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  2. says

    You have such a positive way of looking at it. I love it. Both times that I lost a decent amount of weight, I hit a plateau too. It frustrated me to no end because I felt like my efforts should have been rewarded. But you are absolutley right- temporary maintenance mode is a great way to look at it.

  3. says

    this is such a positive way to look at plateaus…I just keep going, I shifted my focus from weight loss to the effort towards the final few pounds

  4. Dita says

    Hi Diane,
    Great article and an excellent reminder to anyone who is trying to lose weight and seems to “get stuck” at some point. This is a good way to look at it. I guess the body is trying to “adjust”. Also, sometimes the body is telling you, “Hey you reached your optimum weight loss”…

  5. L says

    I hit a TM point and stayed there for 7 months one time. My reward in being patient and continuing to stay the course was when a acquaintance heard what I had been doing and said, “Wow, good for you, I never could have waited that long. I would have given up long before now.” That was the moment I knew I was in this for the long haul. And ironic as it might seem, soon after that my weight began to go down once more. I think it was a God wink, and a way for the greatest Teacher of all to say, “Well done. You aced that test. Now let’s proceed.”

  6. says

    I like the reframing of a weight loss plateau to temporary maintenance. When I’m doing well, I will try to analyze the plateau to see what is causing it. The most typical reasons for me is that (1) I’ve lost some weight so I’m not burning as many calories before and I have to increase activity or cut calories, (2) I’ve lost some intensity with exercise so am burning fewer calories, or (3) I’ve gotten a little sloppy on eating and so don’t have the calorie deficit. All of which means that I’m on a plateau or temporarily maintaining because I’m not creating a calorie deficit. It could be worse, obviously, as it is better than gaining. The risk is that I get frustrated by the lack of progress and give up.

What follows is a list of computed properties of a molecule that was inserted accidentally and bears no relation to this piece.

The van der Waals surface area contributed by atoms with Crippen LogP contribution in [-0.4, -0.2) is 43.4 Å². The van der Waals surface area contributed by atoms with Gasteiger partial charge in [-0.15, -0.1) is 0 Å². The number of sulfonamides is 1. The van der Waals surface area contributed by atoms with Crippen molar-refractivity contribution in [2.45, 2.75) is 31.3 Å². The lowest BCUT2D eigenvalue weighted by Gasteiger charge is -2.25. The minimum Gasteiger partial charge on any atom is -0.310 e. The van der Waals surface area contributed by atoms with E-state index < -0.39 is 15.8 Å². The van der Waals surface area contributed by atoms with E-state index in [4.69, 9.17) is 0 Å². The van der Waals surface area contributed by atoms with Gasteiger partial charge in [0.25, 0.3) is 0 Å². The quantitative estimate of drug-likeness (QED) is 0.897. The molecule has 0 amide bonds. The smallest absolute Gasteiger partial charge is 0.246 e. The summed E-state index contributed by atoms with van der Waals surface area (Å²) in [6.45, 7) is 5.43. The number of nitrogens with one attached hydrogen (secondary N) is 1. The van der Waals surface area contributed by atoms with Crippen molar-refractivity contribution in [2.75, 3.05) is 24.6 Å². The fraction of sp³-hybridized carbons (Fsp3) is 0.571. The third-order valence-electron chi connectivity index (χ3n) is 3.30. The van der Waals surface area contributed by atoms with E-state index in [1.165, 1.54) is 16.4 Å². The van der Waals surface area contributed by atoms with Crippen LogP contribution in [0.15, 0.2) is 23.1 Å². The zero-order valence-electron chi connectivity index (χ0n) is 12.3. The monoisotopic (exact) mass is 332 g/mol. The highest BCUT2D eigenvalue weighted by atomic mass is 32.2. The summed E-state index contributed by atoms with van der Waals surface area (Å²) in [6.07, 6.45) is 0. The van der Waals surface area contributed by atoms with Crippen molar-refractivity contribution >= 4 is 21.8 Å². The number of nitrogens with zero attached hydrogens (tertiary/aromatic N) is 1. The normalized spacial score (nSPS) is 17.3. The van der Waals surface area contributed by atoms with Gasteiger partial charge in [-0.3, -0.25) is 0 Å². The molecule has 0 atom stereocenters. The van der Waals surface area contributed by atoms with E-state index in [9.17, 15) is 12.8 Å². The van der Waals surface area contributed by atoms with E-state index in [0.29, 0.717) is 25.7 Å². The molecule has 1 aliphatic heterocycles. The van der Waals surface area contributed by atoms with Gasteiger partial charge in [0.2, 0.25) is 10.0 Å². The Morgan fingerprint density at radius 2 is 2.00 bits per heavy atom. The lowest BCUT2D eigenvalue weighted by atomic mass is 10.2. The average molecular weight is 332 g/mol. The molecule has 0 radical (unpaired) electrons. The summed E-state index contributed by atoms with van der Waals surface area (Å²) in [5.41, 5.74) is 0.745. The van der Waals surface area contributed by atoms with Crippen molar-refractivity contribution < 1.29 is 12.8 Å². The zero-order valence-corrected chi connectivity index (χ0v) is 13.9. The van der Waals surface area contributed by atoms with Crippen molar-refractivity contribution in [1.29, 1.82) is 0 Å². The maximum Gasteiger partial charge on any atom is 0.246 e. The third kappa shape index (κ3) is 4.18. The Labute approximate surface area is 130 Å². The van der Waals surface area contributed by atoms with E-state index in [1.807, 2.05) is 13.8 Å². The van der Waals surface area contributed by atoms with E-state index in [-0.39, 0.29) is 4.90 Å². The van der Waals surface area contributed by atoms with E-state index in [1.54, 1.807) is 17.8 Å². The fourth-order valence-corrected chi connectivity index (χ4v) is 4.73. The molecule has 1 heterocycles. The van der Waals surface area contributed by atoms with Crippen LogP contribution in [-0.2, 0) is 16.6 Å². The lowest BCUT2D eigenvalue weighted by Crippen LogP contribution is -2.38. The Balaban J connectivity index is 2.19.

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  7. Sarah says

    Thank you for a very useful article.Many give up when the weight stalls after a couple of months and think “that was it” now i can’t lose more – or i am doing something wrong…You are right about focusing on continuing the healthy path and don’t get hooked up in the “stop”.I have been there many times and i understand the frustration.

  8. says

    I’m definitely stuck in this category at the moment. I understand the positive elements of temporary maintenance, but at times the frustration of being stuck can be so overwhelming :/
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  9. says

    LOVE THIS! I actually plateaued a long time ago and got so frustrated, but then I realized I was giving myself a chance at maintenance to maintain the 40 lbs I’d lost. And you know what? It’s worked! I’ve kept it off a couple years now rather than gaining it all back like I did the first time. So while I thought it was horrible at first I’m now grateful for the temporary maintenance and hope to knock off the next chunk of weight.